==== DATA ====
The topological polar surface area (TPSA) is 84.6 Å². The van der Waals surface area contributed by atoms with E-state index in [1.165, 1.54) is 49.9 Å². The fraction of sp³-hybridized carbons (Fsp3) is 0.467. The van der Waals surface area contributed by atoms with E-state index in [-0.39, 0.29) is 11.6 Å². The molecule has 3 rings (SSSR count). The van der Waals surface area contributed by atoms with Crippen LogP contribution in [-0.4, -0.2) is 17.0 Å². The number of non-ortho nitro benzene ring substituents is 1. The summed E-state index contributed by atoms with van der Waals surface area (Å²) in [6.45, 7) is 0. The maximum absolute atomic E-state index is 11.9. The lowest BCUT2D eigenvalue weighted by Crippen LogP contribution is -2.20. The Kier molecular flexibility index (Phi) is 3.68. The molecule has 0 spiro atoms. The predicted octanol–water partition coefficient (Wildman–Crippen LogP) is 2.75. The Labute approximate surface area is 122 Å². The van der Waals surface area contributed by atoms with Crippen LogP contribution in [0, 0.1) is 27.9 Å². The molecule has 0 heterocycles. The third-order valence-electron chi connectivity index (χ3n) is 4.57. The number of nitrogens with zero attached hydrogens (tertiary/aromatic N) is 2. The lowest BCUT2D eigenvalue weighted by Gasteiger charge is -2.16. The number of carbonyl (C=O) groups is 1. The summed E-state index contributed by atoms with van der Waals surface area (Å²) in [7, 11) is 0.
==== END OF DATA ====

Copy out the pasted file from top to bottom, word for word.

The topological polar surface area (TPSA) is 84.6 Å². The van der Waals surface area contributed by atoms with E-state index in [1.165, 1.54) is 49.9 Å². The fraction of sp³-hybridized carbons (Fsp3) is 0.467. The van der Waals surface area contributed by atoms with E-state index in [-0.39, 0.29) is 11.6 Å². The molecule has 3 rings (SSSR count). The van der Waals surface area contributed by atoms with Crippen LogP contribution in [-0.4, -0.2) is 17.0 Å². The number of non-ortho nitro benzene ring substituents is 1. The summed E-state index contributed by atoms with van der Waals surface area (Å²) in [6.45, 7) is 0. The maximum absolute atomic E-state index is 11.9. The lowest BCUT2D eigenvalue weighted by Crippen LogP contribution is -2.20. The Kier molecular flexibility index (Phi) is 3.68. The molecule has 0 spiro atoms. The predicted octanol–water partition coefficient (Wildman–Crippen LogP) is 2.75. The Labute approximate surface area is 122 Å². The van der Waals surface area contributed by atoms with Crippen LogP contribution in [0, 0.1) is 27.9 Å². The molecule has 0 heterocycles. The third-order valence-electron chi connectivity index (χ3n) is 4.57. The number of nitrogens with zero attached hydrogens (tertiary/aromatic N) is 2. The lowest BCUT2D eigenvalue weighted by Gasteiger charge is -2.16. The number of carbonyl (C=O) groups is 1. The summed E-state index contributed by atoms with van der Waals surface area (Å²) in [7, 11) is 0.